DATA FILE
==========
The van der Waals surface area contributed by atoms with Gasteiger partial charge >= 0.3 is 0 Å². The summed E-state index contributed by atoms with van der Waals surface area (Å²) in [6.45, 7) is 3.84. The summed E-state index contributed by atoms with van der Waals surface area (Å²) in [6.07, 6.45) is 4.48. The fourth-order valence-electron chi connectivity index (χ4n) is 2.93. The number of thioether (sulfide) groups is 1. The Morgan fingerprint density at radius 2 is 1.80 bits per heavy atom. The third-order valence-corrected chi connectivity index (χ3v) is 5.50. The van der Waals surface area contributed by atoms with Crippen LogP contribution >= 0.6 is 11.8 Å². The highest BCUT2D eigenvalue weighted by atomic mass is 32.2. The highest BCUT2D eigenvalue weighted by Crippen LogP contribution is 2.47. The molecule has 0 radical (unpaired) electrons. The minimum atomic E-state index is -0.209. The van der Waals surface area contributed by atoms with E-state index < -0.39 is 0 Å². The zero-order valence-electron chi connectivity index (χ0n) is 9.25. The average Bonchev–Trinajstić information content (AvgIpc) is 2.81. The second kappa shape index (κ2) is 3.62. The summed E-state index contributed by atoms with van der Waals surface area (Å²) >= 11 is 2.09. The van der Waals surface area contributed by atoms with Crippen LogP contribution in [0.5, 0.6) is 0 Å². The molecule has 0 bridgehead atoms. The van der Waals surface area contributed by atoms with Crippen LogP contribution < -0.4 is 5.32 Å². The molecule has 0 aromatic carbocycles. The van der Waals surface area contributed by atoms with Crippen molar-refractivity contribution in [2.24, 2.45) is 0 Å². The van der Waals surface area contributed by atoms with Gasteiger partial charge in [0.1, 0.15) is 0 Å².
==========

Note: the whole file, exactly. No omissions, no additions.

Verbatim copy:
The van der Waals surface area contributed by atoms with Gasteiger partial charge >= 0.3 is 0 Å². The summed E-state index contributed by atoms with van der Waals surface area (Å²) in [6.45, 7) is 3.84. The summed E-state index contributed by atoms with van der Waals surface area (Å²) in [6.07, 6.45) is 4.48. The fourth-order valence-electron chi connectivity index (χ4n) is 2.93. The number of thioether (sulfide) groups is 1. The Morgan fingerprint density at radius 2 is 1.80 bits per heavy atom. The third-order valence-corrected chi connectivity index (χ3v) is 5.50. The van der Waals surface area contributed by atoms with Crippen LogP contribution >= 0.6 is 11.8 Å². The highest BCUT2D eigenvalue weighted by atomic mass is 32.2. The highest BCUT2D eigenvalue weighted by Crippen LogP contribution is 2.47. The molecule has 0 radical (unpaired) electrons. The minimum atomic E-state index is -0.209. The van der Waals surface area contributed by atoms with E-state index < -0.39 is 0 Å². The zero-order valence-electron chi connectivity index (χ0n) is 9.25. The average Bonchev–Trinajstić information content (AvgIpc) is 2.81. The second kappa shape index (κ2) is 3.62. The summed E-state index contributed by atoms with van der Waals surface area (Å²) >= 11 is 2.09. The van der Waals surface area contributed by atoms with Crippen LogP contribution in [0.5, 0.6) is 0 Å². The molecule has 0 bridgehead atoms. The van der Waals surface area contributed by atoms with Crippen LogP contribution < -0.4 is 5.32 Å². The molecule has 0 aromatic carbocycles. The van der Waals surface area contributed by atoms with Crippen molar-refractivity contribution in [2.24, 2.45) is 0 Å². The van der Waals surface area contributed by atoms with Gasteiger partial charge in [0.1, 0.15) is 0 Å².